Ö The COP of the system is changed by 16.9%. While the COP of initial system is 1.24, the COP of optimized system is 1.45.
Ö Exergy destruction rate is decreased by 33% after optimization.
Ö Due to optimization, total heat transfer area is decreased by 22.5%, from 9219 m^{2} to 7140 m^{2}.
Ö After optimization, capital investment of the proposed coupling is reduced by 555840 (USD).
Ö The price of the produced cooling is decreased by 7%. It decreased from 1.98×10^{6} (Dollar per second) to 1.84×10^{6} (Dollar per second).
Table 10. values of object function, decision variables and thermoeconomic parameter for base case and optimal solution
Parameters 
Unit 
Base case 
Optimal 
Objective function 

Total product cost 
$/TR 
0.0190 
0.0171

Decision variables 

Bar 
10 
5.97 

°C 
450 
230.43 

°C 
15 
35.87 

°C 
153 
151.02 

Bar 
0.93 
1.10 

°C 
41 
37.21 

°C 
38.4 
35.95 

°C 
32 
31.82 

°C 
35.8 
34.23 

% 
57.75 
55 

% 
63 
64.95 

HRSG thermodynamic parameters 

°C 
134.87 
135.57 

kg/s 
5.48 
6.38 

Chiller thermodynamic parameters 

kg/s 
3.73 
4.27 

kg/s 
3.59 
3.56 

kg/s 
7.32 
7.82 

kg/s 
60.31 
60.01 

kg/s 
80.54 
43.26 

kg/s 
87.86 
51.696 

High pressure 
Bar 
0.93 
1.09 
Medium pressure 
Bar 
0.0779 
0.0636 
Low pressure 
Bar 
0.0087 
0.0087 
Heat transfer rates in chiller components 

HPG 
kW 
14603 
14131 
Condenser 
kW 
9803 
10094 
Evaporator 
kW 
18225 
19486 
Absorber 
kW 
21921 
22468 
Other parameters 

COP 
 
1.25 
1.38 
Capital investment of HRSG 
$ 
1,326,833 
1,003,605 
Capital investment of Chiller 
$ 
5,058,984 
5,897,359 
Figure 5. comparison of heat transfer areas of the components before and after the optimization
6. Conclusion
In this paper, a combined system consisting of a double effect absorption chiller and an HRSG was coupled with a refinery furnace located in Tehran to provide chilled water from furnace exhaust gasses. At first, thermodynamic analysis was conducted to the system to calculate unknown thermodynamic parameters like mass flow rates and heat loads of heat exchangers. Afterward, by calculating heat transfer areas of the components and exergy of the streams and using Thermoeconomic approach, the price of the product (refrigeration) was calculated. Finally, the system was optimized by the means of the Genetic Algorithm (GA). The optimal solution of GA proposed a system with the lowest price of the product and the highest cooling capacity as well.
In fact, in comparison with the base case of HRSG and Absorption chiller, the optimal solution showed 33% increase in exergy efficiency and 7% decrease in the total cost of products. Moreover, compared with the base case, the optimal solution presented a system with lower heat transfer areas and therefore, lower total capital investment is needed. It is obtainable that thermoeconomic analysis of a system is able to provide suggestions about potential costeffective improvements achievable by the means of changes in the values of the internal operating parameters of the system.
The annual cost of producing 5672 tons of refrigeration is 3.28×10^{5} (USD). To produce the same amount of cooling with natural gas, 1.186×10^{7} cubic meter of natural gas with the price of 1.508×10^{6} (USD) is needed. Consequently, by using the integrated system, the price of the product is one fifth to produce cooling with natural gas. Besides, the use of waste heat in this plan has many environmental advantages that conserving natural resources can be considered as one of them.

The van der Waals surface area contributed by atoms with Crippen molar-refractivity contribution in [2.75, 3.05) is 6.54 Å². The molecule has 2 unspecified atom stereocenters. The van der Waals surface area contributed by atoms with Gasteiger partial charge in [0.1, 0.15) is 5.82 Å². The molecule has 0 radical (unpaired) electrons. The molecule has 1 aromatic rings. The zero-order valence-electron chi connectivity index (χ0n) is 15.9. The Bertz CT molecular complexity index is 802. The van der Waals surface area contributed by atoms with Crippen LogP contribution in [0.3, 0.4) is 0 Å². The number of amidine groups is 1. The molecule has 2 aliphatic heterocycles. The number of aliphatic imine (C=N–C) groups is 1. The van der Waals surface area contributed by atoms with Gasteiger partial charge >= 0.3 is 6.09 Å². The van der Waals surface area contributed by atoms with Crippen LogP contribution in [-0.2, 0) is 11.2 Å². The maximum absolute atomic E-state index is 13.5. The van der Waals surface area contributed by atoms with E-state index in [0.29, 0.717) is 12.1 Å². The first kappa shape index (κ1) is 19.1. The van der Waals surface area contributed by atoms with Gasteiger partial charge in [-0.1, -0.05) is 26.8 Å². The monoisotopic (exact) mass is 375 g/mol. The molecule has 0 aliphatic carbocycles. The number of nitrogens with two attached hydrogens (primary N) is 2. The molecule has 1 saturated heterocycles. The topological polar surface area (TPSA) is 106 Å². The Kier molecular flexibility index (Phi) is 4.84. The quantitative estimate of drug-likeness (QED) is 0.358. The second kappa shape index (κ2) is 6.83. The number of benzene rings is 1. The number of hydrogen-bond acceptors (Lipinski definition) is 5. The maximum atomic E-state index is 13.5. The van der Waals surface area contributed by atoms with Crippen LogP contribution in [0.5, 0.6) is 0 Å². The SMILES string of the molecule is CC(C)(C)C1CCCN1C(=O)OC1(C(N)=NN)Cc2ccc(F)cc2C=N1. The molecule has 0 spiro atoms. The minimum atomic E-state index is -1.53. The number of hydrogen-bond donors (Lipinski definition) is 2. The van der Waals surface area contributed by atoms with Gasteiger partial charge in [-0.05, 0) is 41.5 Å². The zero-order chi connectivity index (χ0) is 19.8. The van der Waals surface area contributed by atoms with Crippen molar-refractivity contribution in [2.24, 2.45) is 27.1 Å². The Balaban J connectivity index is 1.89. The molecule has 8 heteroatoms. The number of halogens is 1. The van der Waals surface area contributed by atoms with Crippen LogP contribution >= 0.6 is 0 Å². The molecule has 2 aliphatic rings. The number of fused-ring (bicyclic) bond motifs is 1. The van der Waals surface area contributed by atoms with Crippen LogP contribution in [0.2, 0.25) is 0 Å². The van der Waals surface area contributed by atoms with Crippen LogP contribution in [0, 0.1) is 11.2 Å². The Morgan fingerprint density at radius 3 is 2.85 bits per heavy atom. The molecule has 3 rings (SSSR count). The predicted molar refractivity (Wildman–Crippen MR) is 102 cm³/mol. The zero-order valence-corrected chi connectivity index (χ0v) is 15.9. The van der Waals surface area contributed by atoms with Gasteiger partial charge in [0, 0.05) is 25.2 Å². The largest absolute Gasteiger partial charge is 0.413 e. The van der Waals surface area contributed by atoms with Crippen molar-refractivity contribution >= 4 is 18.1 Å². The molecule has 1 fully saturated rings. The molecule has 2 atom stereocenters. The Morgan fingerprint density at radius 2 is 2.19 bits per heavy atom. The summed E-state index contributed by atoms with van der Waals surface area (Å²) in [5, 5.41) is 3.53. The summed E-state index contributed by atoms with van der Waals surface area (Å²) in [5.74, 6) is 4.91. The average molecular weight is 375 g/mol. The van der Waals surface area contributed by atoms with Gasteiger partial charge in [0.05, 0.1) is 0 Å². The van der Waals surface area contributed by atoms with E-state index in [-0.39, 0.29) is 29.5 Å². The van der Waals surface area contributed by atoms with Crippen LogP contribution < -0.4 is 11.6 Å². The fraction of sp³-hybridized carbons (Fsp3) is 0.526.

Appendix I
For calculating , there are other factors that initially need to be evaluated:
(A1) 

(A2) 

(A3) 
Where, and . Accordingly can be calculated as follows:
(A4) 
Where, Nu is Nusselt Number and k is thermal conductivity of fluid.
Equations for calculating in HRSG are as follows (Ganapathy, 2003):
(A5) 
Where G is Gas mass velocity (lb/ft^{2} h).
(A6) 
k is gas thermal conductivity and the factor F has been computed for air and flue gases, and a good estimate is given in Table (5)(Winston et al., 2014).
Table A1. F Factor for air and flue gases
Temperature (°C) 
F 
93 
0.094 
204 
0.103 
315 
0.110 
426 
0.116 
537 
0.123 
648 
0.130 
The gas mass velocity G is given by
(A7) 
For Absorption chiller, the overall heat transfer in each component is given by equation 18. For this equation, the values of fouling factors ( , ) are considered as negligible. The thermal conductivity of copper tubes is calculated from the following equation:
(W/mK) 
(A8) 
Where, T is the temperature of the component.
The following equation is recommended in the case of condensation on a single horizontal tube which gives the average heat transfer coefficient (Florides et al., 2003):
(A9) 
Where k_{l} is the thermal conductivity of liquid (W/m K). For determining an overall heat transfer coefficient (U), physical properties in equation (A8) need to be calculated at the mean wall surface and vapor saturation temperature.
Nomenclature
A 
Area(m^{2}) 
C 
Cost ($/kJ) 
c 
Cost ($/sec) 
CCHP 
combined cooling, heating and power 
COP 
Performance operation coefficient (%) 
E 
Exergy (kW) 
e 
Exergy(kJ/kg) 
h 
Enthalpy(kJ/kg) 
HRSG 
Heat recovery steam generator 
HPG 
High pressure generator 
LPG 
Low pressure generator 
m 
Flow rate (kg/s) 
P 
Pressure (bar) 
Q 
Heat (kW) 
S 
Entropy (kJ/kg.K) 
T 
Temperature) °C( 
U 
Average overall transfer coefficient (W/m2.°C) 
X 
Mass fraction 
Z 
Equipment cost ($/sec) 
Subscript
D 
distraction 
p 
product 
f 
fuel 
g 
gas 
Hx 
Heat exchanger 
r 
Refrigerator 
ss 
Strong solution 
ws 
Weak solution 
Greek symbols
ε 
Exergy Efficiency (%) 
Δ 
Different 
η 
Efficiency (%)